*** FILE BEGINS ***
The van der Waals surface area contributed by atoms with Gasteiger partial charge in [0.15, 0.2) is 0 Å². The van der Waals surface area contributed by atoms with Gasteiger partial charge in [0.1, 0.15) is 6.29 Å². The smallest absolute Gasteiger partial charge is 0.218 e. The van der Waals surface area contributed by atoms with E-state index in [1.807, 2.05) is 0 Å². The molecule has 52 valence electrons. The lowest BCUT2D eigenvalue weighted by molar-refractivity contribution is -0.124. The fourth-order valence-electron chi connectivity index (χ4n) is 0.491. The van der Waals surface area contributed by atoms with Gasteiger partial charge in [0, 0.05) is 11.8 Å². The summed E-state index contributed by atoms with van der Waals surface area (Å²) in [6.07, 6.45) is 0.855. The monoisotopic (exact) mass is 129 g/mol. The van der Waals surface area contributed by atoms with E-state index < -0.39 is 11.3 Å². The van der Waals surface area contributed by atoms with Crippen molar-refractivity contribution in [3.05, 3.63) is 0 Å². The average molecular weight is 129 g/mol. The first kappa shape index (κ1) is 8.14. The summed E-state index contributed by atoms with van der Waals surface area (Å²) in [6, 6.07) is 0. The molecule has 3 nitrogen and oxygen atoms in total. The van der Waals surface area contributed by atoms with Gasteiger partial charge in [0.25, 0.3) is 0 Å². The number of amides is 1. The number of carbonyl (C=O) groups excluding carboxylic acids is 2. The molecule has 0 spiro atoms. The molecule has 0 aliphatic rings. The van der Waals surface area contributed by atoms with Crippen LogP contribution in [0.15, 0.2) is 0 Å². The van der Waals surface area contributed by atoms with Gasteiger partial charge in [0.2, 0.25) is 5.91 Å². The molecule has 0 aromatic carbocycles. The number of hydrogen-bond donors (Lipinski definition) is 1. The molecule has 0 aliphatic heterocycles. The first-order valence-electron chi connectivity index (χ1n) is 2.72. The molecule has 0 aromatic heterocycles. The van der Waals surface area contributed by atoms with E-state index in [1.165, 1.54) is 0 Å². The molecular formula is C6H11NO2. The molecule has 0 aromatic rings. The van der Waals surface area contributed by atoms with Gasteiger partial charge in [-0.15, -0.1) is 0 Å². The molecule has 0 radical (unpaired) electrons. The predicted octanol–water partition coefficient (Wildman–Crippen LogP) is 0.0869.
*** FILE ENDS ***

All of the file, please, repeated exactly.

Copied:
The van der Waals surface area contributed by atoms with Gasteiger partial charge in [0.15, 0.2) is 0 Å². The van der Waals surface area contributed by atoms with Gasteiger partial charge in [0.1, 0.15) is 6.29 Å². The smallest absolute Gasteiger partial charge is 0.218 e. The van der Waals surface area contributed by atoms with E-state index in [1.807, 2.05) is 0 Å². The molecule has 52 valence electrons. The lowest BCUT2D eigenvalue weighted by molar-refractivity contribution is -0.124. The fourth-order valence-electron chi connectivity index (χ4n) is 0.491. The van der Waals surface area contributed by atoms with Gasteiger partial charge in [0, 0.05) is 11.8 Å². The summed E-state index contributed by atoms with van der Waals surface area (Å²) in [6.07, 6.45) is 0.855. The monoisotopic (exact) mass is 129 g/mol. The van der Waals surface area contributed by atoms with E-state index < -0.39 is 11.3 Å². The van der Waals surface area contributed by atoms with Crippen molar-refractivity contribution in [3.05, 3.63) is 0 Å². The average molecular weight is 129 g/mol. The first kappa shape index (κ1) is 8.14. The summed E-state index contributed by atoms with van der Waals surface area (Å²) in [6, 6.07) is 0. The molecule has 3 nitrogen and oxygen atoms in total. The van der Waals surface area contributed by atoms with Gasteiger partial charge in [0.25, 0.3) is 0 Å². The number of amides is 1. The number of carbonyl (C=O) groups excluding carboxylic acids is 2. The molecule has 0 spiro atoms. The molecule has 0 aliphatic rings. The van der Waals surface area contributed by atoms with Crippen LogP contribution in [0.15, 0.2) is 0 Å². The van der Waals surface area contributed by atoms with Gasteiger partial charge in [0.2, 0.25) is 5.91 Å². The molecule has 0 aromatic carbocycles. The number of hydrogen-bond donors (Lipinski definition) is 1. The molecule has 0 aliphatic heterocycles. The first-order valence-electron chi connectivity index (χ1n) is 2.72. The molecule has 0 aromatic heterocycles. The van der Waals surface area contributed by atoms with E-state index in [1.165, 1.54) is 0 Å². The molecular formula is C6H11NO2. The molecule has 0 aromatic rings. The van der Waals surface area contributed by atoms with Gasteiger partial charge in [-0.15, -0.1) is 0 Å². The molecule has 0 radical (unpaired) electrons. The predicted octanol–water partition coefficient (Wildman–Crippen LogP) is 0.0869.